What is different is that the "Y Bone" happens to be sandwiched between the two sides of the pike fillet. It's ingrained into the fillet where it is protected from hot oil and this explains why they never "fry out" like the small bones in other fish do.
You have to believe me when I tell you that removing these small bones is really easy! Even the smallest pike can be easily de-boned by anyone who can fillet a Walleye, Crappie or most any other fish; so let's get started.
Begin by filleting the fish just like you would clean a Walleye, Crappie or or most any other freshwater fish. At this stage, the fillet should look pretty familiar to you.
One of the keys to understanding the shape of the bones is to look closely at your fillet. Like a piece of wood, there's a grain imprinted in the fillet and the bones follow this pattern precisely. Once you understand which direction the grain lays out, then you can follow it like a roadmap to remove the bones cotnained within the fillet. So before moving on to step 2, study the fillet for a minute.
Take a look at the centerline that divides the fillet horizontally. Notice the row of very light bones that's visible halfway between the centerline and the top (fishes back) of the fillet. You will be making one cut just above the top (fishes back) of these bones.
When removing the so called "Y" bones, it's this turn that allows us to follow the bones which are actually shaped more like a checkmark or an inverted "L". Once we're started, removal of this strip of bones requires only a few simple cuts and they all follow this simple roadmap.
Cut 1: Start by making a cut just above this row of bones that you can see (and feel). This first cut will be shallow (about ¼ inch) and it is perpendicular to the fillet. This simple, straight cut is used mostly as an access cut to get your knife into position for the next step. Using the tip of your fillet knife, you’ll be able to feel the edge of your knife contact the bones at the inside corner of this "L" where the bones turn toward the top of the fillet. When you feel the knife contacting those bones, take care not to cut through them.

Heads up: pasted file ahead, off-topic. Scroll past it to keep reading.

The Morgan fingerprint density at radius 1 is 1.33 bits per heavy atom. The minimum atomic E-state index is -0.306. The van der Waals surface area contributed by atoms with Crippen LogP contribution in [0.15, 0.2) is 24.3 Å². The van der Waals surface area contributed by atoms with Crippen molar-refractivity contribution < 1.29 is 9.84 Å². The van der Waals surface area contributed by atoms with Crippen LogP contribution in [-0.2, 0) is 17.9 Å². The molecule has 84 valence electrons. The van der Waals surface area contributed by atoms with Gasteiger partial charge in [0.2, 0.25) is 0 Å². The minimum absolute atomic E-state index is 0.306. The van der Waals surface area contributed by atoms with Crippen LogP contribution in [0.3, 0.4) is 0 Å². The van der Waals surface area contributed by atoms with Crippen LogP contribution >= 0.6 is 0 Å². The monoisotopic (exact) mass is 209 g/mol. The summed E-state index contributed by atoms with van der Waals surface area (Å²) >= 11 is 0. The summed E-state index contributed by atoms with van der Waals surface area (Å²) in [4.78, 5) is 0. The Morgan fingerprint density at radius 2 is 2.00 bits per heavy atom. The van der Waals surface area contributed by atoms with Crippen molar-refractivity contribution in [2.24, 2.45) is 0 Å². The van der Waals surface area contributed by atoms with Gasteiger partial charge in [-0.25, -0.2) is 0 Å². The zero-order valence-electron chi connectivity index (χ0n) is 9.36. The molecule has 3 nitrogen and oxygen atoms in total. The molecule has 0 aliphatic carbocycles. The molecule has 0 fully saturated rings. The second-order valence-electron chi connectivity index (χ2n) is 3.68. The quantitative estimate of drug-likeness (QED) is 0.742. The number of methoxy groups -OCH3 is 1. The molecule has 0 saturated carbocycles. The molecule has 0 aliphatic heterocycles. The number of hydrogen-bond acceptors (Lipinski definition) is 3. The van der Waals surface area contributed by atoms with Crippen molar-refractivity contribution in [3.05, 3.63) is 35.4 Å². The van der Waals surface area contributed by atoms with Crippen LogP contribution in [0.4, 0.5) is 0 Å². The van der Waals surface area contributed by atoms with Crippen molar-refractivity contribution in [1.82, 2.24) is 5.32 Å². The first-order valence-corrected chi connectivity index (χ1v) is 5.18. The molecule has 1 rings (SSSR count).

Cut 2: Turn the edge of your knife toward the top of the fillet at about a 45-degree angle and follow this edge. You’ll be able to see the bones as you gently slip your knife-edge along this edge. Stop the cut before you reach the top edge of the fillet.
Cut 3: This is the finishing touch. Start this cut below the row of bones on the side nearest the centerline and simply follow the same angle that you used to make cut 2. As the edge of your knife moves toward the top of the fillet, you’ll begin to feel this strip of bones peeling away from the rest of the fillet. Trim along these edges as needed to remove the strip and voila, you’re finished.
So there you have it, all you need is a little faith in yourself, a fairly good fillet knife and a little practice. You will soon learn that there is really no trick at all and before long your family and friends will be standing in line at dinner time waiting to sample your newest Pike recipe.